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'Unnatural' bugs to enhance our lives?

Salk Institute for Biological Studies

These bacterial smears show common E. coli strains that allow unnatural amino acid (Uaas) incorporation at one site only (left side), and an engineered strain that enables the incorporation of Uaas at multiple sites simultaneously (right side). The glow indicates the bacteria are producing full-length proteins with Uaas incorporated at different numbers of sites (as indicated by the surrounding numbers), a necessary step for their potential use in the production of new drugs and biofuels.

Scientists have successfully added multiple "unnatural" amino acids to a strain of bacteria, a breakthrough on the path to genetically engineered microbes that create useful things for people such as life-saving medicines and biofuels.

"We are adding components to the bug so that the bug can do something that a natural bug usually can't do," Lei Wang at the Salk Institute for Biological Studies told me today. "We are trying to make it do new tricks."

Amino acids are molecules built primarily from carbon, hydrogen, oxygen, and nitrogen. They assemble into various shapes and patterns to form the larger proteins. Proteins, in turn, carry out specific biological functions.

All life on Earth relies on a standard set of 20 amino acids. For years, researchers have genetically altered bacteria to perform certain tasks, such as produce the synthetic insulin diabetics use to regulate blood sugar levels. But until now, all such genetic engineering has relied on the 20 natural amino acids.

In the eyes of Wang, the world might be a better place if there were more building blocks available.

"If you can provide more building blocks, then you may be able to generate a new function for the proteins," he said. "And if you can create new functions for the proteins, then you may be able to synthesize new compounds using these proteins."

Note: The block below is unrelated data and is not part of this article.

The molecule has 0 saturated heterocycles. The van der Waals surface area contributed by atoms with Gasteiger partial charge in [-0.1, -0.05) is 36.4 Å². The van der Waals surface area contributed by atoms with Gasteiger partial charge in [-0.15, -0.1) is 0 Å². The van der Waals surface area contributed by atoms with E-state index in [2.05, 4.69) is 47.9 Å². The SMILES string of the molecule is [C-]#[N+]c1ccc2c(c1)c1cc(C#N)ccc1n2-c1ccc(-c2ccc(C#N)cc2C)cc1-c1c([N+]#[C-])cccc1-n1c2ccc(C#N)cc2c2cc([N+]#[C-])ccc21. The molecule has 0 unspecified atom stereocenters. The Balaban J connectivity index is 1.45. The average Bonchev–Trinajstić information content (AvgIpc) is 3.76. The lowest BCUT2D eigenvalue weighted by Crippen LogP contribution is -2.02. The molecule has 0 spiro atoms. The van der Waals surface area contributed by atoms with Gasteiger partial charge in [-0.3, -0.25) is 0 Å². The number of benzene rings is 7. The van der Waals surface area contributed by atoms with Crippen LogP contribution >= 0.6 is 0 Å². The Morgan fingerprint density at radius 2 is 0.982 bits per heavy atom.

Examples of the potential compounds include drugs, industrial chemicals, and biofuels. 

Expanded genetic code
To do this, Wang's team created an essentially expanded genetic code for the bacteria, a strain of E. coli, with instructions to use multiple unnatural amino acids in the construction of proteins. 

The technology to put one unnatural amino acid at one place in the DNA has been around for about a decade, Wang said. The problem is that with just one position, "you cannot evolve anything, you cannot produce anything useful," he said. 

This limitation stemmed from that fact that bacteria produce another protein called release factor 1 (RF1) that stops the production of the protein containing the unnatural amino acid. To get around this, Wang's team removed RF1 and altered another protein, RF2, to keep the bug alive in the absence of RF1.

"We can now put unnatural amino acids at multiple places simultaneously and with very, very high efficiency … therefore you significantly increase your chance of generating new protein function and therefore generating new biosynthesis ability," he said. 

Complementary to 'synthetic life'
This approach to creating useful products with genetically enhanced bugs is complementary to efforts such as Craig Venter's well publicized effort to create synthetic lifeforms that could, potentially, produce biofuels, Wang said.

That effort, Wang explained, essentially attempts to reorganize and optimize the natural components of the genome to "make it better." The Salk team's effort gives the bug new building blocks. 

"They sort of help each other out," Wang said of the two approaches. "What they achieve can help us and what we helped achieve here can also help them."

Both approaches along with other efforts to genetically engineer microbes to produce useful products such as butanol may one day allow us to fill up our cars with fuel made by the genetically enhanced bugs or visit the pharmacy for a new class of drugs.

"We are not there yet, but that is exactly what we want to do in the next stage," Wang said.

More stories on engineered bacteria:

A paper on the findings appear in the Sept. 19 issue of the journal Nature Chemical Biology

John Roach is a contributing writer for msnbc.com.

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